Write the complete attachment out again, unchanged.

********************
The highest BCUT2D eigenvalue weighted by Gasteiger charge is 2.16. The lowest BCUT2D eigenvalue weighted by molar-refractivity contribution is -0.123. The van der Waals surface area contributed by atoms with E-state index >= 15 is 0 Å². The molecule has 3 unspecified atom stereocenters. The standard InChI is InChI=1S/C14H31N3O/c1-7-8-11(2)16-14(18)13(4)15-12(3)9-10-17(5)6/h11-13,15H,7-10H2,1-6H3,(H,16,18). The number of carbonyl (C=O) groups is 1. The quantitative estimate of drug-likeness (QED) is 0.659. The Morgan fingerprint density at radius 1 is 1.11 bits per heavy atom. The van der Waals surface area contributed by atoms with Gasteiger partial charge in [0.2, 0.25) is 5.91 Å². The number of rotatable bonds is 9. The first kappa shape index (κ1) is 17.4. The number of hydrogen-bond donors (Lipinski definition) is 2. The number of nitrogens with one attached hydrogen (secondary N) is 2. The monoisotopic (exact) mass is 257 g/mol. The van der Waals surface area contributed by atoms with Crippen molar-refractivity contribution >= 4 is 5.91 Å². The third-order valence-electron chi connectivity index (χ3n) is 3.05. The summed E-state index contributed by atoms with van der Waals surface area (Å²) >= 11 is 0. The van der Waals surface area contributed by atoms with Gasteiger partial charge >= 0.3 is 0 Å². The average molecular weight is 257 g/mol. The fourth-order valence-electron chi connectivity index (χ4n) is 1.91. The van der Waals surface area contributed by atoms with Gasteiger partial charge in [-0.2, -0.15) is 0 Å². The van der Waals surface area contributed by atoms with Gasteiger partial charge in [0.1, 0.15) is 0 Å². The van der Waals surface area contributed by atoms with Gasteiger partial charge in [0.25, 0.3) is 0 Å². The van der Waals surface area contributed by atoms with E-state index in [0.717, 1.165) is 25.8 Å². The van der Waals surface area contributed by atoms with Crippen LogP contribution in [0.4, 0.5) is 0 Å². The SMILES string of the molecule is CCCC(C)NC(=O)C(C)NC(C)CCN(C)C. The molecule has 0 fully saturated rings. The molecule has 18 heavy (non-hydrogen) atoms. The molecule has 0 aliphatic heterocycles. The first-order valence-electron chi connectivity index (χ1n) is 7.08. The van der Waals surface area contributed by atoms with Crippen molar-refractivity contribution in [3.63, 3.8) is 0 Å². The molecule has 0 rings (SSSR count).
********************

The highest BCUT2D eigenvalue weighted by Gasteiger charge is 2.16. The lowest BCUT2D eigenvalue weighted by molar-refractivity contribution is -0.123. The van der Waals surface area contributed by atoms with E-state index >= 15 is 0 Å². The molecule has 3 unspecified atom stereocenters. The standard InChI is InChI=1S/C14H31N3O/c1-7-8-11(2)16-14(18)13(4)15-12(3)9-10-17(5)6/h11-13,15H,7-10H2,1-6H3,(H,16,18). The number of carbonyl (C=O) groups is 1. The quantitative estimate of drug-likeness (QED) is 0.659. The Morgan fingerprint density at radius 1 is 1.11 bits per heavy atom. The van der Waals surface area contributed by atoms with Gasteiger partial charge in [0.2, 0.25) is 5.91 Å². The number of rotatable bonds is 9. The first kappa shape index (κ1) is 17.4. The number of hydrogen-bond donors (Lipinski definition) is 2. The number of nitrogens with one attached hydrogen (secondary N) is 2. The monoisotopic (exact) mass is 257 g/mol. The van der Waals surface area contributed by atoms with Crippen molar-refractivity contribution >= 4 is 5.91 Å². The third-order valence-electron chi connectivity index (χ3n) is 3.05. The summed E-state index contributed by atoms with van der Waals surface area (Å²) >= 11 is 0. The van der Waals surface area contributed by atoms with Gasteiger partial charge >= 0.3 is 0 Å². The average molecular weight is 257 g/mol. The fourth-order valence-electron chi connectivity index (χ4n) is 1.91. The van der Waals surface area contributed by atoms with Gasteiger partial charge in [-0.2, -0.15) is 0 Å². The van der Waals surface area contributed by atoms with Gasteiger partial charge in [0.1, 0.15) is 0 Å². The van der Waals surface area contributed by atoms with Gasteiger partial charge in [0.25, 0.3) is 0 Å². The van der Waals surface area contributed by atoms with E-state index in [0.717, 1.165) is 25.8 Å². The van der Waals surface area contributed by atoms with Crippen LogP contribution in [0.4, 0.5) is 0 Å². The SMILES string of the molecule is CCCC(C)NC(=O)C(C)NC(C)CCN(C)C. The molecule has 0 fully saturated rings. The molecule has 18 heavy (non-hydrogen) atoms. The molecule has 0 aliphatic heterocycles. The first-order valence-electron chi connectivity index (χ1n) is 7.08. The van der Waals surface area contributed by atoms with Crippen molar-refractivity contribution in [3.63, 3.8) is 0 Å². The molecule has 0 rings (SSSR count).